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(I don't) know when to quit

The photo at left is a shot from the finish line of the Mohican 100 mile. You can see the deep tiredness in my eyes and face, a culmination of a lack of sleep combined with muscle groups that faded many hours before.

There's something about making the finish that means everything to me. It's a completeness of being, bringing closure to an epic journey you started over a full day before.

But, I also realize that my tenacity and strong will have been a burden to others. Those who crew me at races watch as I melt down, come unglued, and struggle to put one foot in front of the other. They have loved me and cared for me and knew that the best possible solution was for me to stop and call it quits.

That seldom happened.

There was the time my shin was throbbing and inflamed, where every step brought pain. So instead of dropping, I kept shoving backs of ice into the front of my tube sock, and death marched 40 miles to the finish.

On other occasions it has been my feet. It seems I seldom make it past 75 miles before blisters and deep bruising strip away any semblance of an enjoyable finish. For the most part I soldier on, take the finisher's buckle and then suffer through a week or 10 days of excruciating pain, barley able to put weight on the stumps that used to be appendages at the end of my legs.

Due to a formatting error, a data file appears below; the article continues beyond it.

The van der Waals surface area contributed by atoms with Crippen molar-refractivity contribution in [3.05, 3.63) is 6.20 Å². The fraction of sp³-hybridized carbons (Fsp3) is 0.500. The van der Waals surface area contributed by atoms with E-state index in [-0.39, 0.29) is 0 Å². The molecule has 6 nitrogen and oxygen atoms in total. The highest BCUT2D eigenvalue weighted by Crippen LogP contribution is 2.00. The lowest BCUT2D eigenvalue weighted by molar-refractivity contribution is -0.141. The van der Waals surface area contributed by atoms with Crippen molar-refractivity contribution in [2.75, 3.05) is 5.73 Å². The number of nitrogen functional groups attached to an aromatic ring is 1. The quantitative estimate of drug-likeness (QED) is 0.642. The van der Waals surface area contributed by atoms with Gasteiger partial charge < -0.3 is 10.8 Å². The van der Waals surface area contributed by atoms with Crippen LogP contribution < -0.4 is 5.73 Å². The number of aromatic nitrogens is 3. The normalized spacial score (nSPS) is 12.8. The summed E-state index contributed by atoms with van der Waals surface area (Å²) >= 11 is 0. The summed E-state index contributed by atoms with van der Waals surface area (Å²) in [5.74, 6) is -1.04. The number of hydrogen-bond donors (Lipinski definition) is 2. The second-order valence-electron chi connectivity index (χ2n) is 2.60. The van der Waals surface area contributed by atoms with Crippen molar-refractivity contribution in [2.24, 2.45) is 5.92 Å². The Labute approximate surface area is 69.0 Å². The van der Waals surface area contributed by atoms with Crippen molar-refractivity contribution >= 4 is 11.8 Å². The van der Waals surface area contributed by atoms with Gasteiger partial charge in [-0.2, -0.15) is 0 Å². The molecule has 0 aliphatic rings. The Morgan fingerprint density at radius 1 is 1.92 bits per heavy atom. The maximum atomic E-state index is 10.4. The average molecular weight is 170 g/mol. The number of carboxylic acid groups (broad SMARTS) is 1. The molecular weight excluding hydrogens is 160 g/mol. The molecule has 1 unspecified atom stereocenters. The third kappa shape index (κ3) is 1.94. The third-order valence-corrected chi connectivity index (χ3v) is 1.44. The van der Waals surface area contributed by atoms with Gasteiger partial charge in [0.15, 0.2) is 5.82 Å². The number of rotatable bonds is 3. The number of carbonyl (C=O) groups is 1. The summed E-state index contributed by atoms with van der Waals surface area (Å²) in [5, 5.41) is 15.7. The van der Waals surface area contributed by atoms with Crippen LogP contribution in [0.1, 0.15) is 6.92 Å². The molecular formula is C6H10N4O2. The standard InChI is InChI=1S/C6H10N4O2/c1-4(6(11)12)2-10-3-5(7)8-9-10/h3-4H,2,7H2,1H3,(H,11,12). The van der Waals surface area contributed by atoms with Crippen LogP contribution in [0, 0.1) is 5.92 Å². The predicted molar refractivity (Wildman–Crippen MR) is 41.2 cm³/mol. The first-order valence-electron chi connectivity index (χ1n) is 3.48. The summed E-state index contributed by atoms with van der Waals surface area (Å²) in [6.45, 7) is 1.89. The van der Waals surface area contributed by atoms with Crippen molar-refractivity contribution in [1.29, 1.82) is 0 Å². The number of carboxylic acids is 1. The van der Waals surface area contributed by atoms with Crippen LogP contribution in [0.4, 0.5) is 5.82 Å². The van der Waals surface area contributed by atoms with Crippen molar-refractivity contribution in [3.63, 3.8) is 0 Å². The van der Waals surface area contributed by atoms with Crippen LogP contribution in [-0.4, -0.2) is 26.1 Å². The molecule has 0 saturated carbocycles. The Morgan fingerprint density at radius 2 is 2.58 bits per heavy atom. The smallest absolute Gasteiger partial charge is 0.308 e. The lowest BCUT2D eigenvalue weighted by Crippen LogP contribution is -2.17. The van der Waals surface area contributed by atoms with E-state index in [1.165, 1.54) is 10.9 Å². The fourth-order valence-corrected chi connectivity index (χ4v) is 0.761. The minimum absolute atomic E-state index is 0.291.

I'm not saying any of this is right or good. It's just who I am. Quitting is not a viable option. I have two 100-mile DNFs in my ultra career. One was at Superior Trail in northern Minnesota. I had no business being at that race and it was a foolish and misguided attempt. The other DNF came at Mohican in 2004. I was attempting to coach another runner through the race, fell off my own pace by over three hours, then became hypothermic at the Covered Bridge aid station at mile 64. I still regret that drop. I could have regrouped and put a finish back together.

Bottom line, they don't make quitters buckles, but maybe they should. A quitter should be acknowledged as well as a finisher. We all need to embrace the demons that go along with failing the assignment.

But it's also good to be gentle with one's self and understand that some things are not meant to be.

That's something I can work on going forward.


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